Far beyond the Michelin star galaxy, outside restaurants altogether, is a realm of exotic, memorable food - in that least expected place, the convenience store.
This is one way to distinguish foodie from food snob: If it tastes good, who cares that it came from a Kwik-E-Mart? You can find delicious breakfast sandwiches at bodegas in New York, succulent fresh figs and homemade pastries at an épicerie in Paris, and tasty oddities such as musubi (a slab of spam and sushi rice) at a corner store in Lahaina, Hawaii. But not unless you look past the newspaper racks, chewing gum and lottery tickets.
In the United States, a group of chefs and activists is working to encourage a culture of fresh local food in corner stores. But for connoisseurs, the mix of unusual foods and unique small businesses is reason enough to give convenience-store cuisine a try.
"It's like an alternate universe of food," says Michael Citrome, a recent University of Montreal law graduate and self-described convenience-store aficionado. Citrome spent part of his studies in China, where he did a lot of snacking at 7-Elevens, indulging in interesting twists on familiar items, like crab- and lemon-flavoured potato chips. He fondly recalls munching on onigiri - triangular Japanese rice packets, with protein or veg filling, wrapped in nori seaweed - washed down with Sri Lankan Elephant Brand cream soda.
"I make a point of visiting convenience stores whenever I travel," Citrome says. "You really get a feel for a particular neighbourhood by browsing what's on the shelves."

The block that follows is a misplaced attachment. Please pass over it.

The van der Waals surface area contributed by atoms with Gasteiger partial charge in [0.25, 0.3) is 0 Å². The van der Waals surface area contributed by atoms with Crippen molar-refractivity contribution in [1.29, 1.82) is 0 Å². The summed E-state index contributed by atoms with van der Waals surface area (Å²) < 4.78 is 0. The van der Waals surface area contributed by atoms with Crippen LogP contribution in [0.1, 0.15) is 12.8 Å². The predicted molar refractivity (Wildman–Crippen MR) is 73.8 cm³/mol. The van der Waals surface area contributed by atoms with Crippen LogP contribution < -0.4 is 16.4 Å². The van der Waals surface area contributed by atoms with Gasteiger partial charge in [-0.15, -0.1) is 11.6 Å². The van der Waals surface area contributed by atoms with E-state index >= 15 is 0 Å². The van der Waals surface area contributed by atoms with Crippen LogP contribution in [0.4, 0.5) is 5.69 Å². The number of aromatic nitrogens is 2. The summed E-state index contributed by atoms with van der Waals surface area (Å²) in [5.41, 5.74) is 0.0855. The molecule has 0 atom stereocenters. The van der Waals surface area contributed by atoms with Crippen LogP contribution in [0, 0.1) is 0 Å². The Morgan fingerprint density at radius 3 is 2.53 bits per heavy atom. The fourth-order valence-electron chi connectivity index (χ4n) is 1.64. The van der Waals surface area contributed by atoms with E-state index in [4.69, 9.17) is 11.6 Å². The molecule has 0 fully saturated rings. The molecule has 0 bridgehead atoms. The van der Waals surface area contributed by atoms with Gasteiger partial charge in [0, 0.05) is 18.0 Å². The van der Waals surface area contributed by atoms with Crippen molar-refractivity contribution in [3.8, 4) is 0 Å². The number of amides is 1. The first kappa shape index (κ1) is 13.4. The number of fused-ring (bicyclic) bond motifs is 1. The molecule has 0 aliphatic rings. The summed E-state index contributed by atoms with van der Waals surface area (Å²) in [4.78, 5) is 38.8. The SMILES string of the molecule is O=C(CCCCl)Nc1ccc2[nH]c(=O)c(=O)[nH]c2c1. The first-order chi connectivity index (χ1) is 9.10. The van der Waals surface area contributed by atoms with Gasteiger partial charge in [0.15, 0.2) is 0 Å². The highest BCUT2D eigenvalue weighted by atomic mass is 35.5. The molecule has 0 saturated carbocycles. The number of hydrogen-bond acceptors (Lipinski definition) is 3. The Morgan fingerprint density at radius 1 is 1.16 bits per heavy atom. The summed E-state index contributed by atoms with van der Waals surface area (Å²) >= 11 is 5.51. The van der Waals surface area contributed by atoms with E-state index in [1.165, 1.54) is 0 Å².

Frugal foodies often have anecdotes to share about unfamiliar-but-delicious convenience-store foods encountered on their travels. Look for yummy seaweed salad packets at the Korean dépanneur near Sainte-Catherine and Fort streets in Montreal, the chaczapuri (Georgian cheese bread) at kiosks in Moscow, and the best Vietnamese banh mi sandwiches in New York sold at convenience stores in the city's Chinatown. Exact recommendations are hard to come by, since store names and locations are usually fuzzy at best.
"There's a convenience store in Toronto that sells the usual smokes and pop, but also Tamil 'short eats,'" says food writer Steve Pitt, using the colloquial term for Sri Lankan snack foods. "They're made by some anonymous aunties in the apartment building it's attached to, in their own kitchens."
On a good day at this corner store - which a scouting mission determined to be AGP Mart on Wade Avenue, near Lansdowne subway station - Pitt says you can find deep-fried, breaded egg rolls filled with curried mutton and potato, fishcakes with cumin and curry leaves, lentil doughnuts with hot chilies and onions called vaddays , baked mini-patties filled with spicy fish paste, and roti wraps stuffed with spicy meat, fish or vegetables.